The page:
RNA-based biomarkers can be referred either to coding or non-coding RNAs. Non-coding RNAs, including miRNAs and long non-coding RNAs, have been extensively studied over the last years as promising markers for cancer early diagnosis and monitoring, being of particular interest for their stability and quantity in the bloodstream.17 On the other hand, coding-RNAs include the cell-free messenger RNA, whose evaluation may allow the non-invasive assessment of the whole-body transcriptome18 with relevant implications for several clinical purposes.
Proteomic analyses in neoplastic patients have been evaluated in regard to diverse clinical purposes with suboptimal results, given the challenging characterisation of circulating proteins. The assessment of alterations in protein-mediated signalling networks is of great interest for its possible implications in the early diagnosis and monitoring of cancer, besides the detection of potentially actionable targets for therapeutic purposes.11
Peripheral blood and urine collection, processing and storage
One investigator, a research nurse, and two biologists are collaborating in the first 18 months of the project to collect at t0 and t1 two PAXgene Blood ccfDNA Tubes CE-IVD (PreAnalityX, GmbH), one BD Vacutainer K2E (EDTA) Plus Blood Collection Tube CE-IVD (BD life Sciences), one Tempus TM Blood RNA tube (Applied Biosystems) and one urine specimen in a sterile container. Blood samples are processed to extract and store cfDNA from plasma, and to collect proteins, exosomes, peripheral blood mononuclear cells (PBMC), and total RNA. PAXgene tubes are first centrifuged for 15 min at 1900 rcf at room temperature (RT), then the collected plasma is further centrifuged for 10 min at 1900 rcf at RT. EDTA tubes are centrifuged for 15 min at 1600 rcf at RT and the collected plasma is further centrifuged at 1900 rcf for 10 min at RT. Plasma is then aliquoted in cryovials. Tempus tubes for total RNA extraction are immediately stored at −80°C. At the moment of collection, urine is mixed with Cell-Free DNA Urine Preserve (Streck) in order to stabilise cfDNA in samples for up to 7 days at a temperature ranging from 6°C to 37°C. Urine is centrifuged at 2680 rcf for 10 min, and the supernatant is aliquoted into 15 mL tubes and stored at −80°C until cfDNA extraction. Samples are stored at −80°C in a dedicated, Eppendorf CryoCube F740hi ULT Freezer, three compartments.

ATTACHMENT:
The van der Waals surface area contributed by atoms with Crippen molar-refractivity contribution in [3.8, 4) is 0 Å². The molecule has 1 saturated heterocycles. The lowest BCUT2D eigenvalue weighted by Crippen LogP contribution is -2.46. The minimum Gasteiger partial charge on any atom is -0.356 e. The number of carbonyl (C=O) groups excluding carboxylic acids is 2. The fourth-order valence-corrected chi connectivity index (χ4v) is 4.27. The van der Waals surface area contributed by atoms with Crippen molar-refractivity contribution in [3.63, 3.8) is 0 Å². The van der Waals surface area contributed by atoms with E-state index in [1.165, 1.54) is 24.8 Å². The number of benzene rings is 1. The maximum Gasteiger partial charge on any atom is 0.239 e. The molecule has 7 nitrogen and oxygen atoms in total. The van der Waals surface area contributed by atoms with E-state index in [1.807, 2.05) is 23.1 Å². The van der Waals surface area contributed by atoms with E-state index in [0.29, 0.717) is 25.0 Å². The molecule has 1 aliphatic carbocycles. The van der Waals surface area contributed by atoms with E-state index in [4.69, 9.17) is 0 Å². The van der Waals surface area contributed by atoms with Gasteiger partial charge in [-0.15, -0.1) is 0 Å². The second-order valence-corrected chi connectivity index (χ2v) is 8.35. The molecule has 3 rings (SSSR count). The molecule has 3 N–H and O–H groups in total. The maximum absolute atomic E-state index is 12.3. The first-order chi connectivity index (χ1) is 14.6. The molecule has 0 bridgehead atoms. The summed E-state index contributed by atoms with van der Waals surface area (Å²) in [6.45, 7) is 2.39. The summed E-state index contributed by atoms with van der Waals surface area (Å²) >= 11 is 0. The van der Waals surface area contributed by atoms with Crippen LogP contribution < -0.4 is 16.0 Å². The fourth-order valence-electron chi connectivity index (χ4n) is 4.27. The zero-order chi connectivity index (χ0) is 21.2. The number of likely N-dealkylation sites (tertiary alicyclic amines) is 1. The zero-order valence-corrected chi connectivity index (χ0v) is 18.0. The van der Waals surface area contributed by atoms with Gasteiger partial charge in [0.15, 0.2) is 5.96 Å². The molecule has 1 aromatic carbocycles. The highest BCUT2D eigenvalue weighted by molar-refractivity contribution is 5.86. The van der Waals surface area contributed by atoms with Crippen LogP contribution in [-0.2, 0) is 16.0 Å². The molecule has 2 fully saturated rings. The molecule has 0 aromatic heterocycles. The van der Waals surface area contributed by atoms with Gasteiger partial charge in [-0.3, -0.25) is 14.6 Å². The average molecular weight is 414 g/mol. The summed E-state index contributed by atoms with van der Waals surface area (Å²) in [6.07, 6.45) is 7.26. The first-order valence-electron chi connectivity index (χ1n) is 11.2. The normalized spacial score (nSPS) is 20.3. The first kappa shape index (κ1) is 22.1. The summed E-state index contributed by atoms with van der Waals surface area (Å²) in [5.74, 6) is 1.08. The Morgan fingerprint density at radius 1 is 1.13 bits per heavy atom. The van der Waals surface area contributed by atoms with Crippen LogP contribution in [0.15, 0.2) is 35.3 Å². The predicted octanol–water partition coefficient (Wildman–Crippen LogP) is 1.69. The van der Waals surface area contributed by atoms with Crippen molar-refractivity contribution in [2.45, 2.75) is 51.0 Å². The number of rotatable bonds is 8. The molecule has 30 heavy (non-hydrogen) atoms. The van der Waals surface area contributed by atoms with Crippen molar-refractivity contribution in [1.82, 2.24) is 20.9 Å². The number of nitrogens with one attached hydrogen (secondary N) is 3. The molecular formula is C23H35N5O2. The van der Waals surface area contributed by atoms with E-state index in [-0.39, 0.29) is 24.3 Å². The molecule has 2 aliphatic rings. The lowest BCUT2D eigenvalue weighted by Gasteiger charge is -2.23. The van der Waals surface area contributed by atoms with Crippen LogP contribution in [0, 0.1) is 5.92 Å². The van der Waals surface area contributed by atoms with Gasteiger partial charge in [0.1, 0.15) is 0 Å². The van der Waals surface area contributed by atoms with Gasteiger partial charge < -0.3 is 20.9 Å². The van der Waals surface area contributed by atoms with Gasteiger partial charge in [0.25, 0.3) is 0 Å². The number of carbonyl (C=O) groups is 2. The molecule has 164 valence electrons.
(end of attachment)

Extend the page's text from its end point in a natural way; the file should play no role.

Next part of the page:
All test tubes, from blood collection to storage, are barcoded to increase traceability and anonymity to external personnel.
A 150 m2 fully equipped laboratory supports the pivotal work on the samples collected for our project. All procedures of platelet separation and plasma processing, cfDNA and RNA extraction, quality control, amplification, library preparation and sequencing happen in separate, clean environments optimised for such tasks. Every operation, from sample processing, to nucleic acid extraction and sequencing, is semi-automated in order to minimise cross-sample contamination and ensure optimal reproducibility and consistency of operations. A dedicated freezer is available in the laboratories for sample storage. The laboratory is equipped with a ThermoFisher Scientific Ion S5 XL sequencer. Data collection and the dry-lab part of the analyses are performed on high performance workstations maintained in high-security, dedicated environments to avoid the risk of data loss and sensible data cyber-theft.
Analysis and integration of circulating biomarkers with radiomics
Ultrasensitive NGS on ctDNA